Democratic FCC Commissioner Geoffrey Starks says the FCC is ultimately in charge of taking action against online companies, not President Trump.
Last month, Twitter fact-checked two of Trump’s tweets. The president promptly accused the platform of treating him unfairly and interfering with the 2020 presidential election.
Trump said he would sign an executive order targeting Section 230 of the Communications Decency Act, which acts as a liability shield for online companies. Without Section 230, online companies could face lawsuits over content posted by users.
In an interview with the Information Technology and Innovation Foundation, a left-leaning think tank, Starks said the FCC has looked over Trump’s executive order and has issues with it — namely, the fact that Trump isn’t legally permitted to make such a decision.
“The executive order definitely gets one thing right, and that is that the president cannot instruct the FCC to do this or anything else,” he said. “We’re an independent agency.”
Debate belongs to Congress
Starks said there are policymakers who believe it’s time for Section 230 to be updated, but it’s not the president’s place to make that call.
“The broader debate about section 230 long predates President Trump’s conflict with Twitter in particular, and there are so many smart people who believe the law here should be updated,” he said. “But ultimately that debate belongs to Congress.”
“That the president may find it more expedient to influence a five-member commission than a 538-member Congress is not a sufficient reason, much less a good one, to circumvent the constitutional function of our democratically elected representatives.”
“There are good reasons for the FCC to stay out of this debate,” he added. “The decision is ours alone.”
Section 230 in question
Trump’s disagreement with Twitter has given way to several developments on the issue. Earlier this month, a group of Republican senators called on the FCC to examine the proposed order closely and “clearly define” the protections social media companies would receive.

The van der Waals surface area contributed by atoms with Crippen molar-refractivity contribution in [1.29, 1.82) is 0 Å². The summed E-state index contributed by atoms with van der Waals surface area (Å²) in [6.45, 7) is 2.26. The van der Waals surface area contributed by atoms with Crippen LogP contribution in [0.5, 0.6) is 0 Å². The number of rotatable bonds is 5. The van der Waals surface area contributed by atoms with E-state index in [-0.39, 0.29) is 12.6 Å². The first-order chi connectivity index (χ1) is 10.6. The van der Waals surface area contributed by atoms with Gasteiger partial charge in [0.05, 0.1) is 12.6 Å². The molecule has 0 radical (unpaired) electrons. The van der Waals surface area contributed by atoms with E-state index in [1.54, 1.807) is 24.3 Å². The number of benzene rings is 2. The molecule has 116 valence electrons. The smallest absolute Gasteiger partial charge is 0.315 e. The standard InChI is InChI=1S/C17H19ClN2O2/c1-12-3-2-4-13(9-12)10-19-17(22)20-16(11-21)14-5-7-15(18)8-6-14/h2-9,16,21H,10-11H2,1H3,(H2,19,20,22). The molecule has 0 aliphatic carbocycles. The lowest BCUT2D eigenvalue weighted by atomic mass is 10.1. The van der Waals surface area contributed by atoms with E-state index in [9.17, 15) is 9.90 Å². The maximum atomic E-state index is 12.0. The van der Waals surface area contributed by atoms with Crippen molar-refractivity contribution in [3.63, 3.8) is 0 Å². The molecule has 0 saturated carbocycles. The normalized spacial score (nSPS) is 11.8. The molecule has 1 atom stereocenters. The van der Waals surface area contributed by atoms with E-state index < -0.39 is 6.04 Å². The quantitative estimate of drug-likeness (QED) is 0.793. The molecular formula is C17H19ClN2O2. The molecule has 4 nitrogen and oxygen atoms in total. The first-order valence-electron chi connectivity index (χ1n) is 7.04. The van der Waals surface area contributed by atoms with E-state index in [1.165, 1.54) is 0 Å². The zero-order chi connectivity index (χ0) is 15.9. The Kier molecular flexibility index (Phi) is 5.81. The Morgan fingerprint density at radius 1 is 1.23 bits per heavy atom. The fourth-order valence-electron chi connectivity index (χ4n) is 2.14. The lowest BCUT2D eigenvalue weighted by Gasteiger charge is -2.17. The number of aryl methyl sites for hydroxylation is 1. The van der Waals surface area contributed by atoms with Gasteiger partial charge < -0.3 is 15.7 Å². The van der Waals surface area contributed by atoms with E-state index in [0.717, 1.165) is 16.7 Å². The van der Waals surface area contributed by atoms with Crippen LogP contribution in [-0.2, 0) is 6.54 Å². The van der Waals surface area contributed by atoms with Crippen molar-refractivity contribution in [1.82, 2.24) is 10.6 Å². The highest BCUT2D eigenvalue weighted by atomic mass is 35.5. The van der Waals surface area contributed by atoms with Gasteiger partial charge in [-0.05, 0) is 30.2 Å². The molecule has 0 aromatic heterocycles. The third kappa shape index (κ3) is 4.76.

“This request was made in light of recent troubling activities by social media companies, including partisan attempts to silence political speech and efforts to silence critics of the Chinese Communist Party,” the senators wrote in the letter.
This week, the Justice Department outlined its own plan for updating Section 230. The Department said its proposed changes would go into effect when platforms “purposefully promote, solicit, or facilitate the posting of material that the platform knew or had reason to believe would violate federal criminal law.” However, like Trump, the Justice Department doesn’t have the authority to change or create responsibilities for the FCC.
Starks said Trump’s plan also doesn’t account for the legal limitations of the FCC.
“The first amendment allows social media companies to censor content freely in ways the government never could, and it prohibits the government from retaliating against them for that speech,” he said. “So much — so much — of what the president proposes here seems inconsistent with those core principles, making an FCC rulemaking even less desirable.”
“The worst case scenario, the one that burdens the proper functioning of our democracy, would be to allow the laxity here to bestow some type of credibility on the executive order, one that threatens certainly a new regulatory regime upon internet service providers with no credible legal support,” he stated.